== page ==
Remember, these bumps are extremely common, so do not feel so self-conscious about them. By incorporating these simple habits that are good for your overall health too, you can feel more confident putting on that tank top or sundress this summer with the best accessory there is.
Open up your pores with warm water.
Giving your skin a chance to breathe and rehydrate by exposing it to warm water before treating the bumps on back of arms is essential. Beware of too hot showers, as Polder mentioned, which will counteract any positive effects.
Wash with salicylic acid – salicylic acid can be very helpful in breaking down the bumps. You can try washing with a salicylic acid-infused cleanser, or using impregnated pads or toners with salicylic acid once a day.
Scrub but not much hard
Keratosis pilaris bumps are hardened dead skin and so to get rid of them you need to exfoliate to remove that dead skin. The best way to exfoliate is to combine physical exfoliation with chemical exfoliation. However, be careful when choosing your scrubbing tool. Using a loofah or a grainy scrub might temporarily feel good, but these may actually worsen the condition.
Use the right lotion.
Next, you’ll want to use a lotion specifically geared toward stopping KP, but you’ll want to leave your skin slightly damp before application. Moisturizing only happens when you trap water in the dead skin cell layer by applying moisturizers after you shower or bathe. Applying them to completely dry skin won’t work.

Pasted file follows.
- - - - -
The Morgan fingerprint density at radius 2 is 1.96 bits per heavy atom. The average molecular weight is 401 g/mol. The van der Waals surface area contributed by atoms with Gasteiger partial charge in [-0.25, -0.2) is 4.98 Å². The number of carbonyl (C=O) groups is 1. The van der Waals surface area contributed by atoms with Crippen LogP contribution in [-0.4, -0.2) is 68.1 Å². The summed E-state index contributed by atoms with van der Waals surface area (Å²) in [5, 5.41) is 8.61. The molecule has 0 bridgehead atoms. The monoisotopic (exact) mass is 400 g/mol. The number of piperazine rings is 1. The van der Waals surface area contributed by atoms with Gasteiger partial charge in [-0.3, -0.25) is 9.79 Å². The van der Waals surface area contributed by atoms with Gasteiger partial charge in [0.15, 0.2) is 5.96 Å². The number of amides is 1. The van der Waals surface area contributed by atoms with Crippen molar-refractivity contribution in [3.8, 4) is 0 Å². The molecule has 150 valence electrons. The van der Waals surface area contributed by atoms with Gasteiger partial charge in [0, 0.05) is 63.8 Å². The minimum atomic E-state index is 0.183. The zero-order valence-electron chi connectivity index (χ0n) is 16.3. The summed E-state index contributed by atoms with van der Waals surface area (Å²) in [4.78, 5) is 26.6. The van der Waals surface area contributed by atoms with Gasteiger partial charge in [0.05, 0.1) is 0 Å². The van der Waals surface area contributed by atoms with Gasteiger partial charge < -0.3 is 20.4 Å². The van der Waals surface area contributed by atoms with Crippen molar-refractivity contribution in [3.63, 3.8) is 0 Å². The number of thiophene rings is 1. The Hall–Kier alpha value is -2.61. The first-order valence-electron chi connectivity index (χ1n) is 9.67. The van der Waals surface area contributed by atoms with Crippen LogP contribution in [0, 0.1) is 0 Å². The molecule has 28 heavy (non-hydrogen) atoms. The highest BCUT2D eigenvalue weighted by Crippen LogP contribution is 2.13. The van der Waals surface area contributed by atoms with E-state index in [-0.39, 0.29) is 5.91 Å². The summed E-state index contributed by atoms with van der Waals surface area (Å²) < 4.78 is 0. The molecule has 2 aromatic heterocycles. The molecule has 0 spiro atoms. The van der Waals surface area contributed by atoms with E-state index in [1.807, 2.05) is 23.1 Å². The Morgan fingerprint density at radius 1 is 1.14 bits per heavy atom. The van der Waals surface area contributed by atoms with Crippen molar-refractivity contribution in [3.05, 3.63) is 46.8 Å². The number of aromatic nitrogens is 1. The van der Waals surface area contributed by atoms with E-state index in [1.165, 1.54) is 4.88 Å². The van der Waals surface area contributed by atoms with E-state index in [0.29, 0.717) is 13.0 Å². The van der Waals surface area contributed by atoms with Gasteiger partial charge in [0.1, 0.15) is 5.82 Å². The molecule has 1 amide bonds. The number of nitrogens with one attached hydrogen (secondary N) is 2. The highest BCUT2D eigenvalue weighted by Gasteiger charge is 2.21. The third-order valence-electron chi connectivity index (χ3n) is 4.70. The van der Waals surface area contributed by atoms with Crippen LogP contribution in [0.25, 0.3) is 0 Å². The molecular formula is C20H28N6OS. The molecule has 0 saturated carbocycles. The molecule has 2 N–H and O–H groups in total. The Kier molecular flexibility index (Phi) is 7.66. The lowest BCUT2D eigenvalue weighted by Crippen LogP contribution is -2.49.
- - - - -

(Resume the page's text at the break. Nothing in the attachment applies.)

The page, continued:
The final way to keep those red bumps at bay is to stay on top of your hydration. Drink water throughout the day or tea, if you are too chilly for something cold and use a humidifier to keep your skin from getting too dry.
The Best Ways to Get Rid of the Bumps
Exfoliation to unclog pores is at the top of the list of treatments. You can use active ingredients would be lactic or glycolic acid that can help exfoliate skin cells, but these only work on the surface. To get to the root of the problem you need a beta hydroxyl acid product with the active ingredient salicylic acid and a pH low enough for exfoliation to occur.
One other interesting aspect of BHA is that it has antimicrobial properties, which kills the bacteria that may be making matters worse. Plus, because salicylic acid is related to aspirin, it also has anti-inflammatory properties. Salicylic acid is a brilliant answer to eliminating these red bumps on back of arms.
Lasers for Keratosis Pilaris
If topical treatments are not working to resolve your keratosis pilaris you may want to consult a dermatologist about laser treatments. Various options are available, including photo – pneumatic therapy (PPx), intense pulsed light (IPL), pulsed dye laser, long-pulsed alexandrite laser, and the ND: YAG laser.
Laser or light-emitting treatments have an impressive-to-decent rate of improvement, most notably for persistent redness and, in those with darker skin tones, brown spots from where the bumps used to be, with overall surface texture improvement. Lasers and light-emitting treatments are more option in the battle against those pesky red bumps and for stubborn or recurring bumps on back of arms that do not respond well to topical treatments, they can be well worth the time and money.